A good writer uses specific nouns to offer clarity in minimal wordcount. They paint a detailed picture - not to complicate or exaggerate, but to be clear and succinct.
"The noun rhinoceros flashes a sharper, more meaningful picture to your reader than does the noun animal. But animal is sharper and more meaningful than creature. In the same way, consider bungalow versus house versus building... starlet versus girl versus female... Colt versus revolver versus firearm..."
-Dwight V. Swain, Techniques of the Selling Writer
The fewer words you can use to communicate the idea, the easier the reader will follow - and the broader the world built in their head in the shortest time. In other words: You'll write more efficiently.
So scour your manuscript for nouns and ask yourself: Is that the very best and clearest word for this person-place-or-thing?
Then let the nouns speak for themselves.
Why am I talking about nouns instead of verbs or adjectives? Well, primarily because we're covering verbs in the next post. But since you brought adjectives up (yes, you did), I'll make one brief point:
If you let your nouns speak for themselves wherever possible, adjectives will be less necessary. And where they do crop up, more effective.
But don't mix up being specific with over-stating. Say one thing clearly - not impressively. What's the difference? Here's a quote from C. S. Lewis:
"Don't use words too big for the subject. Don't say "infinitely" when you mean "very"; otherwise you'll have no word left when you want to talk about something really infinite."
I'd add to that, don't say 'wonderful' for something that is merely 'sweet'. And never use 'devastated' when your character is simply 'sad'.
Good writing is simple, clear and leaves no room for confusion or distraction. (It also doesn't get impressed with it's own ability to synonymise). Good writing is also specific. It doesn't exaggerate or over-state because that creates melodrama in the minds-eye of the reader.
If the reader is spending time thinking about how beautifully you phrased something, or how impressive your vocabulary is, they aren't deep in the story. They may admire your prose, but be unable to tell their friends what the story was about.
So, what's your goal? For me, I want my words to be invisible, disappearing behind the clear and fascinating picture they paint.
Your Turn: Does this advice / approach apply only to commercial fiction, or to literary fiction also? What are your thoughts?
This is great. One problem I have is that sometimes I need to talk about the same item several times in one page, or even one paragraph, and using the item's name or the word "it" becomes repetitive. So then I look for synonyms to help. Is this okay? Or not?ReplyDelete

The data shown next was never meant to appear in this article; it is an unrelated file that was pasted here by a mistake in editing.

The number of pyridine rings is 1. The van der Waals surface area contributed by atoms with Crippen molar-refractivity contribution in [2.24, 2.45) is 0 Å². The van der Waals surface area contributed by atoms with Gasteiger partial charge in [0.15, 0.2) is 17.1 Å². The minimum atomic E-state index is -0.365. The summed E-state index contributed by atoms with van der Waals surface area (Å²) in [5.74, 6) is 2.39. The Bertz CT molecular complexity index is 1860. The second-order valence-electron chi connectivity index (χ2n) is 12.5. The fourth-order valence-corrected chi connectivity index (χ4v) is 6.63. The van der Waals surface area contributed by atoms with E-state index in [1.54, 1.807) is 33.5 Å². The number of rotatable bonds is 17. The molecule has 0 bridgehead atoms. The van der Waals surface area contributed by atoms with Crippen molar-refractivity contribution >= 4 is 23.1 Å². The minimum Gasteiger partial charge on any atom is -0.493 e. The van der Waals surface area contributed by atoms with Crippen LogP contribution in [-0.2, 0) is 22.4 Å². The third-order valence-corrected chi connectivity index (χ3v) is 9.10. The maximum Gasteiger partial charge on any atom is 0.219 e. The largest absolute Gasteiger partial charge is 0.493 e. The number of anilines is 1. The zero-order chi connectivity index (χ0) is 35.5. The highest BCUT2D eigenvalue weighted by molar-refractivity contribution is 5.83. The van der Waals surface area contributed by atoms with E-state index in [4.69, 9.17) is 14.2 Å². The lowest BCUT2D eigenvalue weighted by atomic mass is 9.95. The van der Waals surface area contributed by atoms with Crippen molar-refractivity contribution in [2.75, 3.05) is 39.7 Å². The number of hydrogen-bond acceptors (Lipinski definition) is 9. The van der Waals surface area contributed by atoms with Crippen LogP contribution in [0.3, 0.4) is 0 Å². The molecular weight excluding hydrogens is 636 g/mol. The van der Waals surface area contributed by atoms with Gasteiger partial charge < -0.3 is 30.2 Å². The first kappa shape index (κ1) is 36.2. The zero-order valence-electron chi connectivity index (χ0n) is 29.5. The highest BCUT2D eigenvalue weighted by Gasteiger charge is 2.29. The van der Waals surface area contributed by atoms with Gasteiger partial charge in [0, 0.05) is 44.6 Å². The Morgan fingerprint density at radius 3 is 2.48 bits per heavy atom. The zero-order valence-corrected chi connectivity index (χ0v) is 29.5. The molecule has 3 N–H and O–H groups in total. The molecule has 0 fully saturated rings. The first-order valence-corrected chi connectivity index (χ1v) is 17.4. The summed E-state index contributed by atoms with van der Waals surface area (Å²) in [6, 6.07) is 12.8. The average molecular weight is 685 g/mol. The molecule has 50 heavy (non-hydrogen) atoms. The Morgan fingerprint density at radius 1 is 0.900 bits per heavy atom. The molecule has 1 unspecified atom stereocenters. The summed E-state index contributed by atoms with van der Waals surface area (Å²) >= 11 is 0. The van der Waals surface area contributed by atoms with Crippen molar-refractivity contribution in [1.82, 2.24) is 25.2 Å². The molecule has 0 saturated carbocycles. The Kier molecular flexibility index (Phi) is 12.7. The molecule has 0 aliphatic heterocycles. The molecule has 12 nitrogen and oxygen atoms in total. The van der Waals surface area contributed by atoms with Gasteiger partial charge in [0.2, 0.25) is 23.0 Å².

I came across this recently because I have characters in a story that are travelling trhough port towns. I get sick of using the terms, "fisherman" and "traveller," when describing the people they interact with occasionally. So when I finally get to the editing stages I know for sure I will neeed to look back and find other words that I can use.ReplyDelete
I love this. Seriously, Aimee, Swain's book (which I heard about for the first time here) completely changed the way I write for the better.ReplyDelete
I'm not sure if this could apply to literary fiction, as I tend to read mostly commercial, but to offer my thoughts to Anne (Hi Anne! *waves*), I know exactly what you mean, and I think that "it" can get repetitive, but it can also be incredibly noticeable if you try to inject a synonym just to avoid using the word again, you know? Similar to how we sometimes omit adverbs because we "can't have adverbs" and it becomes obvious? Just my two cents.
Ann - I really don't think I can answer that from a professional point of view as I haven't struck any discussion or material in my craft books that address it specifically. I will see if I can find an editor to pop through and give us an opinion. But as a reader I think "it" is one of those invisible words. When you've already established what the thing is, "it" is just a placeholder in my head that let's me focus on the other details. I know I use it that way... No pun intended.ReplyDelete
Yes to literary also, imho. The best literary is not more convoluted and obscure in language; it tells a different and often more symbolic kind of story. In order to communicate its intended meaning, I'd argue it's important to be even more specific about word choices than we would for more familiar and accessible concepts.ReplyDelete
I just finished reading Dwight Swain's book. Amazing read! I strongly recommend it to anyone. Aimee, you really did a good job at capturing this piece of advice. Its often too easy to use a more familiar noun with an adjective instead of the exact right word.ReplyDelete